My mystery/comedy opens with a short scene (about six lines). Male character sits in the shadows on a plush bed. He is holding a note. INSERT shows it's a threat. BACK TO SCENE - He sighs, crumples note.

Next scene is also short, about 15 lines, this time with dialogue.

Question: Is it okay to start a feature or MOW with two short, present day scenes before going into story? I need to set up dilemma of both key characters before starting in. Not flashbacks so I thought it'd work (I heard FB's are only to be used when absol. necessary). Feedback welcomed.
 

T.R. Locke

New member
Whatever You Do, Don't Do What I Did

Whatever You Do, Don't Do What I Did

Hello writers! I'm writing a crime screenplay. The plots, characters, etc. are well planned. Ready to write my screenplay after research and brainstorming, I was clueless on how to start my screenplay. A series of scenes? Montage? A simple establishing shot?

Please gimme some ideas on how to start a screenplay powerfully.
I just joined this forum but I thought this was an interesting thread--whether the original poster is still wondering or not. Of course, he may be headed towards rewrites so I'll just share my thoughts anyway...

Try starting the screenplay at a point where one of two things happens--you have the inciting incident or you have the main character in his original state. In essence, start at the beginning.

Many films you'll see will have two starts. One is meant to generate interest, then the real one comes on later. Think Matrix--the Trinity scene at the beginning piques your interest, and makes you go "wow, cool." It starts the movie in that we learn there is something weird going on and there are people (agents) chasing a phenomenally talented flying lady, but it's not very clear what that is until much later. The real start happens with Neo sleeping at his computer--the hero in his pre-hero world.

Hundreds of films start this way--a kind of slap in the face that lets the audience know to sit tight during the slower parts because really cool stuff is coming or that there is a mystery to be solved. Law and Order does that with the dead body found at the beginning of each show. Similar beginning, different story each time.

Many other films start with the day-to-day, even if it's mundane. Such a beginning can create suspense as the audience waits to see what is going to happen to kick-start the story. During that time we should get to know the character and hopefully either like or hate him.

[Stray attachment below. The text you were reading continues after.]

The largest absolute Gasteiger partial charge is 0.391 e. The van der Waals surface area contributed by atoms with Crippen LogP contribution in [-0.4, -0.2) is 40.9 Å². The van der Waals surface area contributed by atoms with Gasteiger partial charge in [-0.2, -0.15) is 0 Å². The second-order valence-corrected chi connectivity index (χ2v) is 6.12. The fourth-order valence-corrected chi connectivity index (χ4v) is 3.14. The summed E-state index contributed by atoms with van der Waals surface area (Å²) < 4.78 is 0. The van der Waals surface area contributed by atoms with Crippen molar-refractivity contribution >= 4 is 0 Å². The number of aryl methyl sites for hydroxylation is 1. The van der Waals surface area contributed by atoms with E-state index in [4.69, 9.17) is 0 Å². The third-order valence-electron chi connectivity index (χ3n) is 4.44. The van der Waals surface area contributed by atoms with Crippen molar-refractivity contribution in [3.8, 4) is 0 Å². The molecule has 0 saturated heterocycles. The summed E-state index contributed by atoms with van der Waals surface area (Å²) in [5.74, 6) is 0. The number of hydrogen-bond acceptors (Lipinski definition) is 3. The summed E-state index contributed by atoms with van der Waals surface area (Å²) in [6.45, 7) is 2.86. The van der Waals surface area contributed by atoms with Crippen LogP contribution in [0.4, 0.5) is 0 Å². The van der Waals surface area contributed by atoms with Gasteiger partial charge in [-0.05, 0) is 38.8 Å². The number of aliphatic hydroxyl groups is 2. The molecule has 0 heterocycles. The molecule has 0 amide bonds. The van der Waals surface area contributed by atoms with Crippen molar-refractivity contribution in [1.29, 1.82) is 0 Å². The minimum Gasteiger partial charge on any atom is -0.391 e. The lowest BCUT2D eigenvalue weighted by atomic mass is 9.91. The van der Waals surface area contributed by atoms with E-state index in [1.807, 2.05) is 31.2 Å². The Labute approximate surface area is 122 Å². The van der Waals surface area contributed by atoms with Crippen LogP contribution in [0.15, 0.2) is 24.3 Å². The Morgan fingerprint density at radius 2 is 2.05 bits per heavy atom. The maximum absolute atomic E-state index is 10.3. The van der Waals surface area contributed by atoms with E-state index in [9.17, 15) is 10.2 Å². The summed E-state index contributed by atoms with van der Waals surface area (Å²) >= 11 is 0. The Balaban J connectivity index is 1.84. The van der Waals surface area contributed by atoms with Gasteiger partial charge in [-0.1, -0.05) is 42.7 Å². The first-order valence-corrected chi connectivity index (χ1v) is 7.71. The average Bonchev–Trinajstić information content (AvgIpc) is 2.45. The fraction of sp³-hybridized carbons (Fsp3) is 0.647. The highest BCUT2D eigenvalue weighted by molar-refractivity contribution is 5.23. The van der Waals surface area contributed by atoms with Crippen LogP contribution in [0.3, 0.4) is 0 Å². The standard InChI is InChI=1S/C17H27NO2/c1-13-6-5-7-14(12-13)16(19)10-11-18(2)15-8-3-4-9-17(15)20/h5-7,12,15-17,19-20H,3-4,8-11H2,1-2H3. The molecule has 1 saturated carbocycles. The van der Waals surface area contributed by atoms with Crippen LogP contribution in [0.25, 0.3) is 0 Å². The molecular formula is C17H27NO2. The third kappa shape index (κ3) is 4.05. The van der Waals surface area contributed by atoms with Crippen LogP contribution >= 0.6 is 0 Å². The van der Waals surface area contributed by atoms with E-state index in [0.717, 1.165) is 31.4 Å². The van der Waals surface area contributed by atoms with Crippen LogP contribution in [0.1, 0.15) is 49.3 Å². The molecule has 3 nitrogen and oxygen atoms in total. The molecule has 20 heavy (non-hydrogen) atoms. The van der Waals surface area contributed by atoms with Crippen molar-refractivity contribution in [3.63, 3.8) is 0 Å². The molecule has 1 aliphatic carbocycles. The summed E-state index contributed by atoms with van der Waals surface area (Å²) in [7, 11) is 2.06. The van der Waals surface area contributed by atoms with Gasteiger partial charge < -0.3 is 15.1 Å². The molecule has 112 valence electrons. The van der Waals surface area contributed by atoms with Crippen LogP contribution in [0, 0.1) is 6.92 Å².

But what you don't want to do is what I did.

Prior to my getting my first Literary Agent, I decided to write my film by beginning with the dramatic climax of the film--when the lead character is suddenly and viciously attacked by his friend. The scene was very violent and shocking. At the point where the lead is passing out, I used Flashback to relate how he got into that situation. It read very well. The screenplay made it through the semi-finals of the Chesterfields Film Co Writer's Film Project and landed me a manager and attorney representation.

Agents however seemed a bit cold on the script. William Morris and CAA gave it "recommend" coverage, but passed. What was wrong?

When I landed my agent through the help of my manager, I learned what was wrong. It couldn't be sold. What held readers' attention and made people cry when they read it disappointed different production companies for different reasons. Why?

Here's what my agent told me:
"The film starts violently, which works for producers who want to make a violent film. But then there is no other violence in the film until the end. Those who want to make a violent film would be disappointed in the lack of violence and find it too intelligent. However, those who want to make an intelligent drama would never read past the first violent scene."​

That revelation blew my mind. I never thought someone would simply stop reading a script if they thought it wasn't what they wanted. As soon as we made the change (started the movie from the beginning without using flashback), a production company came on board.

What people don't often tell you about films is that it's not always how good the script is, but whether someone will make it--whether it's marketable. That's why so many scripts follow the same formulas today--because it's not about being the coolest or the most creative, it's about being able to sell it. It's something I wish I knew before I moved to Hollywood. It took me years of frustration to learn.

I hope it saves you that frustration.

Good luck,
 
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Kim Welch

Senior Member
What is going on in the social political environment

What is going on in the social political environment

powerful ways to start a story might be effected and or determined by the current social political climate or environment.